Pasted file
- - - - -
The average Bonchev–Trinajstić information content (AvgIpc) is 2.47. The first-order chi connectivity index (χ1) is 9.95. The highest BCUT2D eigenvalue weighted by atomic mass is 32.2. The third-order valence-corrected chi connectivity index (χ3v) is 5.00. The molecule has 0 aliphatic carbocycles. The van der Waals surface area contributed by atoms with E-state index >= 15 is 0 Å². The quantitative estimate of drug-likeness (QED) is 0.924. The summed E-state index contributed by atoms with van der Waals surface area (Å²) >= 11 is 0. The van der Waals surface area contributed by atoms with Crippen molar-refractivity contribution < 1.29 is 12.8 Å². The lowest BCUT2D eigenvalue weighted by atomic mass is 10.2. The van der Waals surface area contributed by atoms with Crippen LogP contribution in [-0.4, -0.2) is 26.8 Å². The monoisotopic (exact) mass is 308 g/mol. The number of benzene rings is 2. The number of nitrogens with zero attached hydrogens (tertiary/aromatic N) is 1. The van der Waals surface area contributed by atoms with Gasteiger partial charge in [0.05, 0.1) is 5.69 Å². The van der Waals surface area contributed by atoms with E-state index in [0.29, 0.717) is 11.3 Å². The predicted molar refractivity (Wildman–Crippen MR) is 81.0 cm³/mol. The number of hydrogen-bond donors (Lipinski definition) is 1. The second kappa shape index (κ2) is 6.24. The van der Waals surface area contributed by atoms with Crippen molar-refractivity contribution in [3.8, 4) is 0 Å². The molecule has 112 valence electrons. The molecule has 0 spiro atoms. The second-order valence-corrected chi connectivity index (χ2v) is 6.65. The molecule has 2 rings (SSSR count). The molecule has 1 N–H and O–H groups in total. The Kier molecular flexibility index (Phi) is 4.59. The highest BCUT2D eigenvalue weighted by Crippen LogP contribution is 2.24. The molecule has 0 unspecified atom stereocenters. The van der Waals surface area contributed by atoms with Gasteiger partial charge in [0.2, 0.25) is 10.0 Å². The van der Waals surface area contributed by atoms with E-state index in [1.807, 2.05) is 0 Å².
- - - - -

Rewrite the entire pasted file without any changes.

The average Bonchev–Trinajstić information content (AvgIpc) is 2.47. The first-order chi connectivity index (χ1) is 9.95. The highest BCUT2D eigenvalue weighted by atomic mass is 32.2. The third-order valence-corrected chi connectivity index (χ3v) is 5.00. The molecule has 0 aliphatic carbocycles. The van der Waals surface area contributed by atoms with E-state index >= 15 is 0 Å². The quantitative estimate of drug-likeness (QED) is 0.924. The summed E-state index contributed by atoms with van der Waals surface area (Å²) >= 11 is 0. The van der Waals surface area contributed by atoms with Crippen molar-refractivity contribution < 1.29 is 12.8 Å². The lowest BCUT2D eigenvalue weighted by atomic mass is 10.2. The van der Waals surface area contributed by atoms with Crippen LogP contribution in [-0.4, -0.2) is 26.8 Å². The monoisotopic (exact) mass is 308 g/mol. The number of benzene rings is 2. The number of nitrogens with zero attached hydrogens (tertiary/aromatic N) is 1. The van der Waals surface area contributed by atoms with Gasteiger partial charge in [0.05, 0.1) is 5.69 Å². The van der Waals surface area contributed by atoms with E-state index in [0.29, 0.717) is 11.3 Å². The predicted molar refractivity (Wildman–Crippen MR) is 81.0 cm³/mol. The number of hydrogen-bond donors (Lipinski definition) is 1. The second kappa shape index (κ2) is 6.24. The van der Waals surface area contributed by atoms with Crippen molar-refractivity contribution in [3.8, 4) is 0 Å². The molecule has 112 valence electrons. The molecule has 0 spiro atoms. The second-order valence-corrected chi connectivity index (χ2v) is 6.65. The molecule has 2 rings (SSSR count). The molecule has 1 N–H and O–H groups in total. The Kier molecular flexibility index (Phi) is 4.59. The highest BCUT2D eigenvalue weighted by Crippen LogP contribution is 2.24. The molecule has 0 unspecified atom stereocenters. The van der Waals surface area contributed by atoms with Gasteiger partial charge in [0.2, 0.25) is 10.0 Å². The van der Waals surface area contributed by atoms with E-state index in [1.807, 2.05) is 0 Å².